Kiawah River Marsh East
Preserved: March 2018
Preserved: 1,150 acres
Preserved: Marsh East
Habitat Type: Hummock, High Marsh, Intertidal Marsh, Tidal Creek, and Salt Shrub Thicket
Conservation Value: The Marsh East tract is dominated by smooth cordgrass and is interspersed with mud flats, and natural oyster bars. It also includes some areas of high marsh that consists of sea oxeye, saltwort, black needlerush, slender glasswort, salt grass, salthay, and marsh fimbry. Open salt flats also occur that are sparsely vegetated with slender glasswort and salt grass. There are numerous tidal creeks that bisect the intertidal marsh that all stem from the main branch of the Kiawah River. Hummock islands are scattered throughout the intertidal marsh and are dominated by salt shrub thickets and/or maritime forests. Salt shrub thicket vegetation includes several of the high marsh plants as well as groundsel tree, yaupon holly, seaside goldenrod, saltwater false willow, sea lavender, and marsh elder. The forested portions of these hummocks include loblolly pine, cabbage palmetto, southern red cedar, live oak, wax myrtle, and greenbrier. In addition, the Marsh East tract includes an important ecotone fringe at the transition zone of the marsh and larger maritime forests of Kiawah Island.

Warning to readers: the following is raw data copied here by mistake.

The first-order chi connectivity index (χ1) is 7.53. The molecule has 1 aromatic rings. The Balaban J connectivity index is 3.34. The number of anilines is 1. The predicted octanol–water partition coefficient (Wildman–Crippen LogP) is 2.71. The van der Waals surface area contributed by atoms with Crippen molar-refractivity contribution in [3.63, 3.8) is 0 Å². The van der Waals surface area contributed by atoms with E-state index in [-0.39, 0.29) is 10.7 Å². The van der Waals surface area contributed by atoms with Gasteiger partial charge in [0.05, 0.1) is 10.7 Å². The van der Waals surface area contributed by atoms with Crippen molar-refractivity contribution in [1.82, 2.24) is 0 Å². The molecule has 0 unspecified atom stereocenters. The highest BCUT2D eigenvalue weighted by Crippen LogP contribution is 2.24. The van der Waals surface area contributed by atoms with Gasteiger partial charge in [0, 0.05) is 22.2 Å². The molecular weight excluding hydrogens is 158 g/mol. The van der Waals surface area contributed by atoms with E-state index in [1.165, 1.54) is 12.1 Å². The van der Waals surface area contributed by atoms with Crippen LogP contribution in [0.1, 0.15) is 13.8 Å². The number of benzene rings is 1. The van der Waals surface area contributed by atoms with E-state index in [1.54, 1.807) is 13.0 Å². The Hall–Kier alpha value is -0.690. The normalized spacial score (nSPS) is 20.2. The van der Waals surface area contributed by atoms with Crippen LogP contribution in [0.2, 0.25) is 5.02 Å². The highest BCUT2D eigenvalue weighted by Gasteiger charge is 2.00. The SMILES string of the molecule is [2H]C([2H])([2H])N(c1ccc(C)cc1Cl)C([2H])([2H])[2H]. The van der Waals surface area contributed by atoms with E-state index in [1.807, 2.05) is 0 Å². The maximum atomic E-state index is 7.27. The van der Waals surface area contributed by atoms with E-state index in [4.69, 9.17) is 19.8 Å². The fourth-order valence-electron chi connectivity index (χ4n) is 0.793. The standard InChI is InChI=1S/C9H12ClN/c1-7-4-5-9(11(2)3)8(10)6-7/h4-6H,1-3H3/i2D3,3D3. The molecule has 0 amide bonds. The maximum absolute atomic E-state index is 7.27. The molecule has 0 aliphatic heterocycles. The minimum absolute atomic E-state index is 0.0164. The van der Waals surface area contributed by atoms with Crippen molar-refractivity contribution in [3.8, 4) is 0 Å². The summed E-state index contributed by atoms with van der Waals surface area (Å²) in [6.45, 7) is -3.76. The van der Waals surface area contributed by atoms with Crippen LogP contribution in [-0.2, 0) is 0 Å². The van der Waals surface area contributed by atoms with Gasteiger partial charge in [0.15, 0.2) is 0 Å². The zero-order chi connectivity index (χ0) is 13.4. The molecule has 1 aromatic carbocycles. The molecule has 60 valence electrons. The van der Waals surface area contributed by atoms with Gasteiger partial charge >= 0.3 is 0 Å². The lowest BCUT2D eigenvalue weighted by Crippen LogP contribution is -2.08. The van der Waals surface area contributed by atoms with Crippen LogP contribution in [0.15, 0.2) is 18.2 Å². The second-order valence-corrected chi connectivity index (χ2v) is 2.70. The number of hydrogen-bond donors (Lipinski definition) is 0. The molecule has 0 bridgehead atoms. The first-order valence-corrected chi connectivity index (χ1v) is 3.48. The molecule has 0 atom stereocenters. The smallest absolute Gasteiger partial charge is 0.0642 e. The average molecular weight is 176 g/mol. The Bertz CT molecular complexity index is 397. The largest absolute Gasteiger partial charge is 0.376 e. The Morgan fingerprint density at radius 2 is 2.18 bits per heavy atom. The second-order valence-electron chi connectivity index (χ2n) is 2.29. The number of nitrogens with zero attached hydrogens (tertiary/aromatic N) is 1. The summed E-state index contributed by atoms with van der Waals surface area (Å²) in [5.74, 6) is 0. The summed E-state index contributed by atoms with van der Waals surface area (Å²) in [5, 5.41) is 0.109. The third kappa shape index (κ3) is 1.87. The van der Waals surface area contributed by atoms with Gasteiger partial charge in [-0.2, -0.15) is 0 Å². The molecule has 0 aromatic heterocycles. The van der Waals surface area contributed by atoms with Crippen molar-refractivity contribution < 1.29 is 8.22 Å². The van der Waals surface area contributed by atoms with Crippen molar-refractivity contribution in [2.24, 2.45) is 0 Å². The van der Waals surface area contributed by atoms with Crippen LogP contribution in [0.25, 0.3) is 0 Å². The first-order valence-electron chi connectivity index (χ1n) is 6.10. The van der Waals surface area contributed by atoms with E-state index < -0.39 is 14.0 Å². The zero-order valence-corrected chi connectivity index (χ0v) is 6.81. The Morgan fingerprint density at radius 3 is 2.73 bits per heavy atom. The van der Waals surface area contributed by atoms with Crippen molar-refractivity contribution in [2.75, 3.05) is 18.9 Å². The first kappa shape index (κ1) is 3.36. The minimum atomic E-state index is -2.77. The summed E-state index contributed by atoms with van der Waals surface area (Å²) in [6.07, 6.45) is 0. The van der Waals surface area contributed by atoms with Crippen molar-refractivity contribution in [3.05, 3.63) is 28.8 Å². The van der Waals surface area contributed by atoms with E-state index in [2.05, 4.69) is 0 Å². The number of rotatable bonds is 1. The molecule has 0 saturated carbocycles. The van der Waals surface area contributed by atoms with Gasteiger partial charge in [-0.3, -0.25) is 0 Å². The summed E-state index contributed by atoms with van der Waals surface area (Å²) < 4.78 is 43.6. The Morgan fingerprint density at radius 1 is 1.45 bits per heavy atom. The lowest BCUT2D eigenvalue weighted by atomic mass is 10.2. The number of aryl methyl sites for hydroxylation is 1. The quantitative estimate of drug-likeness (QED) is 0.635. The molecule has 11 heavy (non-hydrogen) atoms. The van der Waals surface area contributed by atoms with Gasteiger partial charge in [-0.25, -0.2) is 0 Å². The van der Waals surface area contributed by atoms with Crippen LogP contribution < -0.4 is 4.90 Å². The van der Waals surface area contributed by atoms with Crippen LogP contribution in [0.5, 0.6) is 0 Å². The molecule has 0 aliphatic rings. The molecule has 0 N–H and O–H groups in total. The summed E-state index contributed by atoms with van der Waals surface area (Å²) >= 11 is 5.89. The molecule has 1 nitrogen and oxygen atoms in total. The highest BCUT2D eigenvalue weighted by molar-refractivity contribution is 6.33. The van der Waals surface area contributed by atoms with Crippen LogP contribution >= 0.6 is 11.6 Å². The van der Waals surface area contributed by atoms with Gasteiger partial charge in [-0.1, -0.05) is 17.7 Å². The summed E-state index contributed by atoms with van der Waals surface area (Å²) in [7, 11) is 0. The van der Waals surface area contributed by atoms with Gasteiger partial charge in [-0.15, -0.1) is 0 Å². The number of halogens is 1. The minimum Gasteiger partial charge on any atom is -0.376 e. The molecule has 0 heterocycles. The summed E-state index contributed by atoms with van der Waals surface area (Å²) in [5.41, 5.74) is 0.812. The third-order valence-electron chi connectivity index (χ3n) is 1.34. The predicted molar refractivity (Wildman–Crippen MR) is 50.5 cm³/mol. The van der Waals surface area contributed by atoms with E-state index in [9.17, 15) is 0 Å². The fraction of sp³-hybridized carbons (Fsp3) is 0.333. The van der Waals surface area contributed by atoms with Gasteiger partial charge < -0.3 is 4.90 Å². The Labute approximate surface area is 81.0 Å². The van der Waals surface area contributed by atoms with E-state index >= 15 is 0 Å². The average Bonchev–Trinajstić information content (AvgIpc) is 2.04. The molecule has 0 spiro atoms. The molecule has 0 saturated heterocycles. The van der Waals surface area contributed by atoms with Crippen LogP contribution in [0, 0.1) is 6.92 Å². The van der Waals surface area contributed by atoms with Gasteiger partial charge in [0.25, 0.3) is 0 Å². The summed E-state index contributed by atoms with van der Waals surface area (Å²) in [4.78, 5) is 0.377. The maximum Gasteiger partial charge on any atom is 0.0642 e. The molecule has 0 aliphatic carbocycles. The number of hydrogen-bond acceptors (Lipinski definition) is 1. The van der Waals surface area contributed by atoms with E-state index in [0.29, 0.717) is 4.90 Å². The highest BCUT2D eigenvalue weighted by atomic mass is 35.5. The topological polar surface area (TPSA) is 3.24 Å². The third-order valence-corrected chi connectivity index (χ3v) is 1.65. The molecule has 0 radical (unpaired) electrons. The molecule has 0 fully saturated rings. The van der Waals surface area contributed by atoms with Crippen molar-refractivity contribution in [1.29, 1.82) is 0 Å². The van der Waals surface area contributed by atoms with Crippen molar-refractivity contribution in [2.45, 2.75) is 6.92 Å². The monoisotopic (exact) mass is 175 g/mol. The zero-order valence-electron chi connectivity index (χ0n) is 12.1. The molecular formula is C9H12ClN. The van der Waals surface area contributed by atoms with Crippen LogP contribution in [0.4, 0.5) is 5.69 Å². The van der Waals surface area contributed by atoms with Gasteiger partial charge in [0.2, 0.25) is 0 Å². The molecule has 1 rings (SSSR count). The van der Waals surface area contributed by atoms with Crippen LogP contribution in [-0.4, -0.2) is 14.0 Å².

The hummock, high marsh, intertidal marsh, tidal creek, and salt shrub thicket habitats found within the Marsh East tract support a variety of wildlife including wading birds, shorebirds, and furbearers as well as secretive marsh birds. The detrital cycle of the high and intertidal marsh produces decaying plant material, which serves as the basis of the estuarine food chain. Recreational and commercially important species supported by these marshes include shrimp, blue crab, oysters, and numerous fish species. The island hummocks are particularly important for neotropical songbird migrants as seasonal and stopover habitats. Additionally, the habitats within this tract have the potential to support a variety of rare and endangered species such as the clapper rail, yellow rail, white ibis, whimbrel, American oystercatcher, royal tern, little blue heron, wood stork, and American bittern, all of which are listed as “Highest Priority” species per the South Carolina Department of Natural Resources’ (SCDNR) Comprehensive Wildlife Conservation Strategy. Other priority species include the great egret, MacGillivray’s seaside sparrow, black-bellied plover, tricolored heron, brown pelican, willet, greater yellowlegs, bald eagle, semipalmated plover, snowy egret, Carolina chickadee, sora rail, spotted sandpiper, and great blue heron. In addition to being a “Highest Priority” species, the wood stork is also listed as a federally threatened species. Several federal At-Risk Species are listed for Charleston County and could occur within the habitats of the Marsh East tract. These include MacGillivray’s seaside sparrow, Monarch butterfly, Eastern diamondback rattlesnake, black rail, and Godfrey’s privet.